• Threshold cartographies: The poetics of contested space

Ford, Laura Grace, 2021, Thesis, Threshold cartographies: The poetics of contested space PhD thesis, Royal College of Art.

Abstract or Description:

This PhD is a multidisciplinary mapping of the United Kingdom’s deindustrialised zones, an investigation into the collective social formations that have become absent as a result of radical reordering of urban space in the post-industrial era. Here I examine areas of the UK that have undergone extensive change since the exodus of manufacturing industries in the 1970s and 80s. By investigating the social and ideological formations that have not been fully erased I develop a better understanding of how the absent collective subject is exerting an influence on the present.

This practice-based research renegotiates and expands the terms hauntology and psychogeography by deploying a methodology of collective critical walking. A multidisciplinary art practice explores how an intersubjective approach to walking provides important material for a better understanding of the affective or psychic infrastructure of the city. I am calling this dual approach Sociogeography and Radical Spectrality.

Sociogeography is walking as critical practice and methodology, a break from the Situationist practice of psychogeography and a repositioning of the dérive in a neoliberal context, Radical Spectrality is a new coinage which expands on Derrida’s philosophical concept of hauntology and Mark Fisher’s subsequent reworking of the term by developing a methodology for working with ghosts.

This practice based research will develop the concept of the dérive by encompassing the work of Giorgio Agamben on spectrality, Walter Benjamin’s porosity in cities and revolutionary time, Karen Barad’s writing on quantum time and haunting, Jane Bennet’s political ecology of things, Franco Bifo Beradi’s work on precarity, Guy Debord and psychogeography, Mark Fisher’s reworking of hauntology, Black Audio Film Collective’s affective proximity, Frederic Jameson’s work on cognitive mapping and utopia, Henri Lefebvre’s right to the city and residues, Moten and Harney’s hapticality and the undercommons, Gilbert Simondon’s magical universe and privileged places, Gilles Deleuze’s Radioactive Fossil and Virginia Woolf’s multi subjective approach to the city.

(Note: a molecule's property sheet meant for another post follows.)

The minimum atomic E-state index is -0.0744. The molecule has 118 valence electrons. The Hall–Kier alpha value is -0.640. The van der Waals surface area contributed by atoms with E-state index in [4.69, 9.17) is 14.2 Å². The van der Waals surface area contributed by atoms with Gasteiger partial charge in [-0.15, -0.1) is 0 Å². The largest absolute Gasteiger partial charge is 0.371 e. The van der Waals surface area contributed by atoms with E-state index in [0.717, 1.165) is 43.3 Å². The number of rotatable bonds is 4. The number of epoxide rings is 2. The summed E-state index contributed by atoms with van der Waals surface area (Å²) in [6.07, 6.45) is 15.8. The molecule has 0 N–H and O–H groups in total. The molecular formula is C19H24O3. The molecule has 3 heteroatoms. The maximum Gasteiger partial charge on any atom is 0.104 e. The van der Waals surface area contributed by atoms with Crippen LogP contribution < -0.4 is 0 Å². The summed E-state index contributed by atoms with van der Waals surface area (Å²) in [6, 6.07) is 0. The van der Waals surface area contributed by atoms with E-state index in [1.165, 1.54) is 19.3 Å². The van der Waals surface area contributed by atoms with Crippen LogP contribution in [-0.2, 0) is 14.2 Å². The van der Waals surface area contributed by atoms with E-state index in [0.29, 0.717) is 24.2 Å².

I am making a key contribution to the field by introducing two new concepts, Sociogeography and Radical Spectrality. By making exhibitions, publications and audio works I enact the significant turn from the individual to the collective by transforming the atomised encounter with the spectral collective subject into a multi-disciplinary, collaborative and public facing series of works I create porous exhibition sites where the production of new sonic and textual terrain moves between city and gallery space.

Qualification Name: PhD
Subjects: Creative Arts and Design > W100 Fine Art > W130 Sculpture
School or Centre: School of Arts & Humanities
Date Deposited: 17 Feb 2021 20:38
Last Modified: 17 Feb 2024 08:38
URI: https://researchonline.rca.ac.uk/id/eprint/4733
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